Tumor necrosis factor (TNF) and the TNF receptor (TNFR) superfamily play very important roles for cell death as well as normal immune regulation. Dysregulation of TNF-TNFR superfamily gene expression will influence many biological processes, and contributes to human diseases, including cancer. We investigated the genetic alterations of the TNF-TNFR superfamily genes in hepatocellular carcinoma (HCC). Several genetic alterations were detected in the 44 TNF-TNFR superfamily genes by sequencing hepatocellular carcinoma DNA samples. In particular, we found that the TNFR1 promoter -329G/T polymorphism was strongly associated with primary HCC (odds ratio [OR] = 5.22, p = 0.0007). We also observed frequent loss of heterozygosity at the polymorphic TNFR1 -329G/T site in the primary tumor tissues, indicating that the polymorphic TNFR1 -329G/T site is very susceptible to genetic alterations in HCC. Furthermore, in the polymorphic TNFR1 -329G/T site, the T allele resulted in the repression of TNFR1 expression. Therefore, our results suggest that TNFR1 -329G/T polymorphism may play an important role in the development of HCC.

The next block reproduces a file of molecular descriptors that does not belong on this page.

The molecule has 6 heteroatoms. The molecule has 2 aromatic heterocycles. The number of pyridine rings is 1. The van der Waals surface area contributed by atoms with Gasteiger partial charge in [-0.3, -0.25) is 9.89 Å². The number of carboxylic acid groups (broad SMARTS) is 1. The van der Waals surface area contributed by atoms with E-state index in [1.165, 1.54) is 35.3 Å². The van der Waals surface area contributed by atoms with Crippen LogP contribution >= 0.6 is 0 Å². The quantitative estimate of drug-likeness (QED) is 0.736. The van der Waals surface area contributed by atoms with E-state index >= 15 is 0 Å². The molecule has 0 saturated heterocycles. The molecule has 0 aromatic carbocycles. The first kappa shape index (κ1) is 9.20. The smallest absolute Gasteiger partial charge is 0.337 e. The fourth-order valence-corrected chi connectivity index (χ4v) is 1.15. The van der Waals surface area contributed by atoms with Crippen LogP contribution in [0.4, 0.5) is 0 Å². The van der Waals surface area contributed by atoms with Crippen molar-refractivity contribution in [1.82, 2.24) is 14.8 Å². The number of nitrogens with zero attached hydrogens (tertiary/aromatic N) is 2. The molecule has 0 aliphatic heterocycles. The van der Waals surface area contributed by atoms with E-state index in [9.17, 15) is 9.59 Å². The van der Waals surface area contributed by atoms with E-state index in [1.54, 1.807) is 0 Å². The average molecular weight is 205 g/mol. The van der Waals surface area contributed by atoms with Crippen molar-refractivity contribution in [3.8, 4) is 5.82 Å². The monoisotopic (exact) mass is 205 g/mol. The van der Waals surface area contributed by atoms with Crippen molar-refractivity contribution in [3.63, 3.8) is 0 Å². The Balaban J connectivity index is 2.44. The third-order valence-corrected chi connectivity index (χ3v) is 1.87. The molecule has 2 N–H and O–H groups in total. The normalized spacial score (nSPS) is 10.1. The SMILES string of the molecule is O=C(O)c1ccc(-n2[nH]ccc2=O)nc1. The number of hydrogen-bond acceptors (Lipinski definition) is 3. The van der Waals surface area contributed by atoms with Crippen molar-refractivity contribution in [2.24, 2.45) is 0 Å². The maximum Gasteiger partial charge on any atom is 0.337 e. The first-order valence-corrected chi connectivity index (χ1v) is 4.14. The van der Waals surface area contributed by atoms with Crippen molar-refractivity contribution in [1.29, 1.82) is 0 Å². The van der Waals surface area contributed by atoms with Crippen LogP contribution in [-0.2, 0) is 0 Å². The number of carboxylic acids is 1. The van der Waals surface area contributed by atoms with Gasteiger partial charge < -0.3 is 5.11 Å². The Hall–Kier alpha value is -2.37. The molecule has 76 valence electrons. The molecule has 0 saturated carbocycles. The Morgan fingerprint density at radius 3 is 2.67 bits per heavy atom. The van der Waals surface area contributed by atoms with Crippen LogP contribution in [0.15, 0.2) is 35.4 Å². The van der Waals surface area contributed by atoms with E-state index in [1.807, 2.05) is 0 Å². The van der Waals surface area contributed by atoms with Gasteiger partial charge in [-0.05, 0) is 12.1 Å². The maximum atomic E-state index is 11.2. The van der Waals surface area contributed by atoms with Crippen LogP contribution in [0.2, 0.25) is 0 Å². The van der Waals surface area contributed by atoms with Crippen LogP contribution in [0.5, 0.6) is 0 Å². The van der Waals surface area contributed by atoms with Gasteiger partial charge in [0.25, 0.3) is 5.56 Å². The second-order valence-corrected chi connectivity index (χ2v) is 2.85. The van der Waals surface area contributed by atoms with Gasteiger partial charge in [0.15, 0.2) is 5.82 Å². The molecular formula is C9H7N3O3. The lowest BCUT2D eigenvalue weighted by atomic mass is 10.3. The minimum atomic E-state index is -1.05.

|Original language||English (US)|
|Number of pages||7|
|Journal||Biochemical and Biophysical Research Communications|
|State||Published - Apr 4 2008|
Bibliographical noteFunding Information:
The authors are grateful to Dr. A. Fujiyama (RIKEN Genomic Sciences Center, Japan) for the provision of sample supplies (chimpanzee DNA). This work was supported in part by a Grant (#0720200) of the National R&D Program for Cancer Control, Ministry of Health & Welfare, Republic of Korea and a Grant (#07-419) from the Asan Institute for Life Sciences, Seoul, Korea.
Copyright 2008 Elsevier B.V., All rights reserved.
- Hepatocellular carcinoma
- Single nucleotide polymorphism (SNP)